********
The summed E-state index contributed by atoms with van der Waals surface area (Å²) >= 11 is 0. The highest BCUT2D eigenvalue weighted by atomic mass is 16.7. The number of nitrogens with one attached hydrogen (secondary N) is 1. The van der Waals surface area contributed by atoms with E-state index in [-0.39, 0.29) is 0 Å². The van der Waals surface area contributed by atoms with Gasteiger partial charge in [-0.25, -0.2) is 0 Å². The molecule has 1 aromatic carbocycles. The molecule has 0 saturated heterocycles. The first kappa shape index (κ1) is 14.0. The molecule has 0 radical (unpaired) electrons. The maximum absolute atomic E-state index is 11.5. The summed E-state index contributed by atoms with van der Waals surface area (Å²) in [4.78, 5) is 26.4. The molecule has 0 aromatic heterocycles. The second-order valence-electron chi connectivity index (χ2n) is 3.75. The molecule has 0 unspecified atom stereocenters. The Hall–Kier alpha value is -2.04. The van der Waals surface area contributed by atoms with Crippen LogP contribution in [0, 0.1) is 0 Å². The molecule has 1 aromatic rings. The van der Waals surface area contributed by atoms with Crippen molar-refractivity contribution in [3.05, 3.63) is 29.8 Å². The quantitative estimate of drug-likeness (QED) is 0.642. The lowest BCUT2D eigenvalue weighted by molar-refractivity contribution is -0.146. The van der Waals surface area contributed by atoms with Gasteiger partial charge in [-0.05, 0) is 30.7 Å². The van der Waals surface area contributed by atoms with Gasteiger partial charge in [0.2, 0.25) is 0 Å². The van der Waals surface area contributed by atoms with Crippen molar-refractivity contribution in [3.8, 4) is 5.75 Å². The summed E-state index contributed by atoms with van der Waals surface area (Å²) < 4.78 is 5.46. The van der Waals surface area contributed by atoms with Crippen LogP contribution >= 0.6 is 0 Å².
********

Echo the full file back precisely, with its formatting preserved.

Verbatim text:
The summed E-state index contributed by atoms with van der Waals surface area (Å²) >= 11 is 0. The highest BCUT2D eigenvalue weighted by atomic mass is 16.7. The number of nitrogens with one attached hydrogen (secondary N) is 1. The van der Waals surface area contributed by atoms with E-state index in [-0.39, 0.29) is 0 Å². The van der Waals surface area contributed by atoms with Gasteiger partial charge in [-0.25, -0.2) is 0 Å². The molecule has 1 aromatic carbocycles. The molecule has 0 saturated heterocycles. The first kappa shape index (κ1) is 14.0. The molecule has 0 radical (unpaired) electrons. The maximum absolute atomic E-state index is 11.5. The summed E-state index contributed by atoms with van der Waals surface area (Å²) in [4.78, 5) is 26.4. The molecule has 0 aromatic heterocycles. The second-order valence-electron chi connectivity index (χ2n) is 3.75. The molecule has 0 unspecified atom stereocenters. The Hall–Kier alpha value is -2.04. The van der Waals surface area contributed by atoms with Crippen LogP contribution in [0, 0.1) is 0 Å². The molecule has 1 aromatic rings. The van der Waals surface area contributed by atoms with Crippen molar-refractivity contribution in [3.05, 3.63) is 29.8 Å². The quantitative estimate of drug-likeness (QED) is 0.642. The lowest BCUT2D eigenvalue weighted by molar-refractivity contribution is -0.146. The van der Waals surface area contributed by atoms with Gasteiger partial charge in [-0.05, 0) is 30.7 Å². The van der Waals surface area contributed by atoms with Gasteiger partial charge in [0.2, 0.25) is 0 Å². The van der Waals surface area contributed by atoms with Crippen molar-refractivity contribution in [3.8, 4) is 5.75 Å². The summed E-state index contributed by atoms with van der Waals surface area (Å²) < 4.78 is 5.46. The van der Waals surface area contributed by atoms with Crippen LogP contribution >= 0.6 is 0 Å².